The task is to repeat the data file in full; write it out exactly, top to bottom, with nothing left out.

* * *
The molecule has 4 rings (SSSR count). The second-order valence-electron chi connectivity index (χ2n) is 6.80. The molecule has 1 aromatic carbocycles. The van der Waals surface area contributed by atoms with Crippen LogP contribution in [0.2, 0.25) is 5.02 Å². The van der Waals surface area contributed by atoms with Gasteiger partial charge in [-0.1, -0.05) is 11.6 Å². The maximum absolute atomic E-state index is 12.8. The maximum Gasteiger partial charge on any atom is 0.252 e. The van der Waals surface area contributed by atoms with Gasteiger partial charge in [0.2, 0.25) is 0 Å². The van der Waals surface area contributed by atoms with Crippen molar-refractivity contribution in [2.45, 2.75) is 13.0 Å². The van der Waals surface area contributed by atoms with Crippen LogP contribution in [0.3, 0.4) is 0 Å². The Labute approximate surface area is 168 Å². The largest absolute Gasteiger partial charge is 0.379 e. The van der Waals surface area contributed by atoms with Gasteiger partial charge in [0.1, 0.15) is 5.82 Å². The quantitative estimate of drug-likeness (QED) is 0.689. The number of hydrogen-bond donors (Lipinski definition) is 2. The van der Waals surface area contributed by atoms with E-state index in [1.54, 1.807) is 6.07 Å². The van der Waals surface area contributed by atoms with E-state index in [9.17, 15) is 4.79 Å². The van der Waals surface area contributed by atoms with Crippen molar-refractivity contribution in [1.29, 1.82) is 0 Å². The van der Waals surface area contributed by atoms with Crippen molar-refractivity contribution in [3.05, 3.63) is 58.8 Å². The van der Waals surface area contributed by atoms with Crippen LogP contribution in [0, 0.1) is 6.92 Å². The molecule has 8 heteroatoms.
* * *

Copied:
The molecule has 4 rings (SSSR count). The second-order valence-electron chi connectivity index (χ2n) is 6.80. The molecule has 1 aromatic carbocycles. The van der Waals surface area contributed by atoms with Crippen LogP contribution in [0.2, 0.25) is 5.02 Å². The van der Waals surface area contributed by atoms with Gasteiger partial charge in [-0.1, -0.05) is 11.6 Å². The maximum absolute atomic E-state index is 12.8. The maximum Gasteiger partial charge on any atom is 0.252 e. The van der Waals surface area contributed by atoms with Gasteiger partial charge in [0.2, 0.25) is 0 Å². The van der Waals surface area contributed by atoms with Crippen molar-refractivity contribution in [2.45, 2.75) is 13.0 Å². The van der Waals surface area contributed by atoms with Crippen LogP contribution in [0.3, 0.4) is 0 Å². The Labute approximate surface area is 168 Å². The largest absolute Gasteiger partial charge is 0.379 e. The van der Waals surface area contributed by atoms with Gasteiger partial charge in [0.1, 0.15) is 5.82 Å². The quantitative estimate of drug-likeness (QED) is 0.689. The number of hydrogen-bond donors (Lipinski definition) is 2. The van der Waals surface area contributed by atoms with E-state index in [1.54, 1.807) is 6.07 Å². The van der Waals surface area contributed by atoms with E-state index in [9.17, 15) is 4.79 Å². The van der Waals surface area contributed by atoms with Crippen molar-refractivity contribution in [1.29, 1.82) is 0 Å². The van der Waals surface area contributed by atoms with Crippen molar-refractivity contribution in [3.05, 3.63) is 58.8 Å². The van der Waals surface area contributed by atoms with Crippen LogP contribution in [0, 0.1) is 6.92 Å². The molecule has 8 heteroatoms.